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Antlers, The - Hospice Album Cover
Author's Rating
Vocals 9.5
Musicianship 7
Lyrics 9
Production 7.5
Creativity 8
Lasting Value 8
Reviewer Tilt 10
Final Verdict: 84%
Member Ratings
Vocals 9.25
Musicianship 9
Lyrics 9.5
Production 8.92
Creativity 9.25
Lasting Value 9.33
Reviewer Tilt 9.33
Average: 92%

Antlers, The - Hospice

Reviewed by: alltimecam (07/20/09)
The Antlers- Hospice
Record Label: Self-Released (Now signed to Frenchkiss)
Release Date: March 3, 2009 (Being remastered and rereleased August 18th through Frenchkiss)

The search for the AOTY has been claimed to be over, by many, since January 4th when Animal Collective’s Merriweather Post Pavilion album came out. It was over again in mid-March (yes, double-over) when Grizzly Bear’s Veckatimest hit the internet. Nothing has churned my stomach though in 2009 like the Antlers' 3rd full-length album, Hospice. Hospice is built on raw emotion, sweat, and especially tears.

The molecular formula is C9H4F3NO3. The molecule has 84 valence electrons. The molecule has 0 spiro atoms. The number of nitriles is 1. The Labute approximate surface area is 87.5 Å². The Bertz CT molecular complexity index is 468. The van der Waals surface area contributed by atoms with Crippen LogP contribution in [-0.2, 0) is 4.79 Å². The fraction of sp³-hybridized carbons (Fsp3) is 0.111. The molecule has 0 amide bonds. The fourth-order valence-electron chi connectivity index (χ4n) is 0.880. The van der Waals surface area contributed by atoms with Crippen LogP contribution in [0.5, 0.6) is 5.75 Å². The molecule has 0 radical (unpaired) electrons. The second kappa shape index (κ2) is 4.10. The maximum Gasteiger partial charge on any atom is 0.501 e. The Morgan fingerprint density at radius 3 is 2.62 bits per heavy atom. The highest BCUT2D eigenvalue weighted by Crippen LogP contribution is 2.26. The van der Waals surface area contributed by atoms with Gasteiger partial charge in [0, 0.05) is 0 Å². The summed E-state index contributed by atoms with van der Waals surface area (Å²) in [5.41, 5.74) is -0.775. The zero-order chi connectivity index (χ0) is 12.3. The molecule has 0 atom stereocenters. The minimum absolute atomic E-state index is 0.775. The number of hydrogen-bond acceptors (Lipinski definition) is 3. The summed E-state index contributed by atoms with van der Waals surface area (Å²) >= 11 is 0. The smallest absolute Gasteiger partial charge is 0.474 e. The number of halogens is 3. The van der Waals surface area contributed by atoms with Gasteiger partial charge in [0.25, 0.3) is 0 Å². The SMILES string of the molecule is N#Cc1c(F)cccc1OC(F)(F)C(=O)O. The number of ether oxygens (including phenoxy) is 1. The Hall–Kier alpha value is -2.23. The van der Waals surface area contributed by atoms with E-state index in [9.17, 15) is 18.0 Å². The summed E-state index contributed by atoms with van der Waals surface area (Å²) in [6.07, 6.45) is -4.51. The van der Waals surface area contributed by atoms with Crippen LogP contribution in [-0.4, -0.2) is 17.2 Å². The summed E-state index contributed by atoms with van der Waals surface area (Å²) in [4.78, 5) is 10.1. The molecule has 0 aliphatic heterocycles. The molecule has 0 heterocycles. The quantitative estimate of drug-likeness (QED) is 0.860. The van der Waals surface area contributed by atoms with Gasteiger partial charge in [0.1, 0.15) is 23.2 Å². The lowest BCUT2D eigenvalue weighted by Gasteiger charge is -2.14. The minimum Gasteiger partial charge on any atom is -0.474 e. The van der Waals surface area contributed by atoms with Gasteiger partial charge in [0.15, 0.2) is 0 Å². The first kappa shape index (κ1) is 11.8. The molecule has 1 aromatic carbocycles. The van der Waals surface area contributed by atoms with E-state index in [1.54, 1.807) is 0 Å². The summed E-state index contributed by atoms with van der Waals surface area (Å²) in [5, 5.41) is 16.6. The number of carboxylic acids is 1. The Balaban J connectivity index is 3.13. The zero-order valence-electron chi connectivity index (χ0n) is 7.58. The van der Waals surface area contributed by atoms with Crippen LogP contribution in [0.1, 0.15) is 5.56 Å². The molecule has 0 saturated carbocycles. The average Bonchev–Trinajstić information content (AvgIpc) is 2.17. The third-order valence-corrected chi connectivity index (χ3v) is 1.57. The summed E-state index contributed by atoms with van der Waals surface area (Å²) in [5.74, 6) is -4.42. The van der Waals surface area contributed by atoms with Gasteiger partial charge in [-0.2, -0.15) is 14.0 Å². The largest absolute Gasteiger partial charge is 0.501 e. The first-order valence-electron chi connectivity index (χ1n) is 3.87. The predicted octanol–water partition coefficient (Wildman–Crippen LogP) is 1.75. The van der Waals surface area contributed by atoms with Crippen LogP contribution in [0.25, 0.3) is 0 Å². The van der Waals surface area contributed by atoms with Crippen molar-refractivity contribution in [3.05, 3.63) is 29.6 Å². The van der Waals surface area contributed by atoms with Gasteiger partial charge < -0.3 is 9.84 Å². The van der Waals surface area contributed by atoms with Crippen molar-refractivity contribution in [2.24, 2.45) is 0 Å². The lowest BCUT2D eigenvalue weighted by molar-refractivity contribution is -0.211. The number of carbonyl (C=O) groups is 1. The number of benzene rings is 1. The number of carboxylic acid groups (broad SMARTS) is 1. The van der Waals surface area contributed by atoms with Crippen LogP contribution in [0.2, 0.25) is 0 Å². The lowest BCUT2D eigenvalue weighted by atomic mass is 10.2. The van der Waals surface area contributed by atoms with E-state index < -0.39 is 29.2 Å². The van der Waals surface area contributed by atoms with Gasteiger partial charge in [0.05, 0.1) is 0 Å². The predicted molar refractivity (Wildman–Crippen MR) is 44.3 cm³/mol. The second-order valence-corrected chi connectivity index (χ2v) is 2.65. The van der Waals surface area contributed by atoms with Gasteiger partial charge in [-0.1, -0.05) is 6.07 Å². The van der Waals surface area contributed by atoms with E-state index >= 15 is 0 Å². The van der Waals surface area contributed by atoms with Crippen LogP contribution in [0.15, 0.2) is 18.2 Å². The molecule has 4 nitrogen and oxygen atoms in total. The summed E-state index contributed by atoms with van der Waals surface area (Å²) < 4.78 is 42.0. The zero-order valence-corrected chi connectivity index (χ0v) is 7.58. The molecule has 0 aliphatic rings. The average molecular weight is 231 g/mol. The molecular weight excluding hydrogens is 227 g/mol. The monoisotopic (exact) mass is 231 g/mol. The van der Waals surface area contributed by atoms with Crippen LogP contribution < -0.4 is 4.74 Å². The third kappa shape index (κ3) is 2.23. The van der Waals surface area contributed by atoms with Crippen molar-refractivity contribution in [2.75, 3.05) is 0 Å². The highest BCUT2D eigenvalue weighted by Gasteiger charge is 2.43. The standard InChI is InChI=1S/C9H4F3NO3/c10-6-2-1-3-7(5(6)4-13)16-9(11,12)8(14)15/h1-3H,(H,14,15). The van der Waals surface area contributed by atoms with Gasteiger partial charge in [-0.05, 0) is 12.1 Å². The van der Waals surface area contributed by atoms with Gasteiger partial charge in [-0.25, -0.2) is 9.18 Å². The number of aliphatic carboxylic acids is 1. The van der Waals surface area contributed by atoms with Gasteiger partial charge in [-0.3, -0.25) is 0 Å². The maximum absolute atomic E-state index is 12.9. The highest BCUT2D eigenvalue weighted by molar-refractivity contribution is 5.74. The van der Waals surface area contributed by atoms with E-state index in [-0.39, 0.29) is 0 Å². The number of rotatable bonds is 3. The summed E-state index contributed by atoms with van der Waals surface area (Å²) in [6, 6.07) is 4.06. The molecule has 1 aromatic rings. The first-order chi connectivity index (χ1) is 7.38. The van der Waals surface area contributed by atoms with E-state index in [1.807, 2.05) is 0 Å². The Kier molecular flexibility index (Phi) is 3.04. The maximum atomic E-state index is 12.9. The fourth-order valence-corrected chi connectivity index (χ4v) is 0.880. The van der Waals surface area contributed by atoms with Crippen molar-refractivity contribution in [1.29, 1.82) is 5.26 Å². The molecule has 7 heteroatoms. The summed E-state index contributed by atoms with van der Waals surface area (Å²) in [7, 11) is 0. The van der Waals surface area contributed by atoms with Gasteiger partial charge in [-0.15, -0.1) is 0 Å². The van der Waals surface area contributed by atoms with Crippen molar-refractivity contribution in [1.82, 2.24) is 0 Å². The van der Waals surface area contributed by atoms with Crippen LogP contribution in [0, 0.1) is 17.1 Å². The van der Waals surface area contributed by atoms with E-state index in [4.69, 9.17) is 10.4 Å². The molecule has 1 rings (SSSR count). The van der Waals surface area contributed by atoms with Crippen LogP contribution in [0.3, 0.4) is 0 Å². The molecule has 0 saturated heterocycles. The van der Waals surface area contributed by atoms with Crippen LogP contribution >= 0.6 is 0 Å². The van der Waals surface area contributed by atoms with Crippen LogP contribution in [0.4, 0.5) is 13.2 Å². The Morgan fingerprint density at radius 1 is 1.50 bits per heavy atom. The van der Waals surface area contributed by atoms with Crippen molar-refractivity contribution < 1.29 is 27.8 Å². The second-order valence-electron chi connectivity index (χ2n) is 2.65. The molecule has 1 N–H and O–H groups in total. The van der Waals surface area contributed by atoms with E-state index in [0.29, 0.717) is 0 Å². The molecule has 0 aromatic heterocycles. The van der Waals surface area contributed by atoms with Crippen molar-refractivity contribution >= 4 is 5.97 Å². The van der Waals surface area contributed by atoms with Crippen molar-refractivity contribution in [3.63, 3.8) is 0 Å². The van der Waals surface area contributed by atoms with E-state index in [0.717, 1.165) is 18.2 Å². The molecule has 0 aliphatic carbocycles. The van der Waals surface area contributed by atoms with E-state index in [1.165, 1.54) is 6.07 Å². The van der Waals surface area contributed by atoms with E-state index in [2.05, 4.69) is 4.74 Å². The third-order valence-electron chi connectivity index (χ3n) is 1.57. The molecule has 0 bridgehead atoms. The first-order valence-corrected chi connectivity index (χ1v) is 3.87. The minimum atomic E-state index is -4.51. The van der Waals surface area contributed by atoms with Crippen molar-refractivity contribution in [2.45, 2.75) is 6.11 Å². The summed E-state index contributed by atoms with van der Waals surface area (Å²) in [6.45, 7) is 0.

The album runs like a movie; opening with "Prologue," a giant space of a song with some atmospheric sounds preparing you for the journey you are about to take. As the bulk of the record begins, Peter Silberman’s hauntingly beautiful voice appears as guitars quiver behind him. We see him standing by a hospital bed, providing a preface for the rest of the album and the life of this man we watch throughout Hospice. The guitars build until they eventually fade away and we are left only with Silberman’s gasps for air. The next song, "Sylvia," opens in a panic with Silberman’s once calm voice now frantically trying to keep pace with the beat, “Sylvia, get your head out of the oven. Go back to screaming and cursing, remind me again how everyone betrayed you.” A brass section creates a beautiful climax to the song. As the horns bellow, it feels incredibly right, creating an early climactic moment for an album with many. The album is a story, and we are forced to dive right into this tragedy. We see further into the psyche of our tormented protagonist in “Atrophy,” a criminally beautiful tune that matches the somber lyrics that carry the song. Reminiscent of Bon Iver is the double-tracked vocals on this song, as two voices sing to me, “I'm bound to your bedside, your eulogy singer.”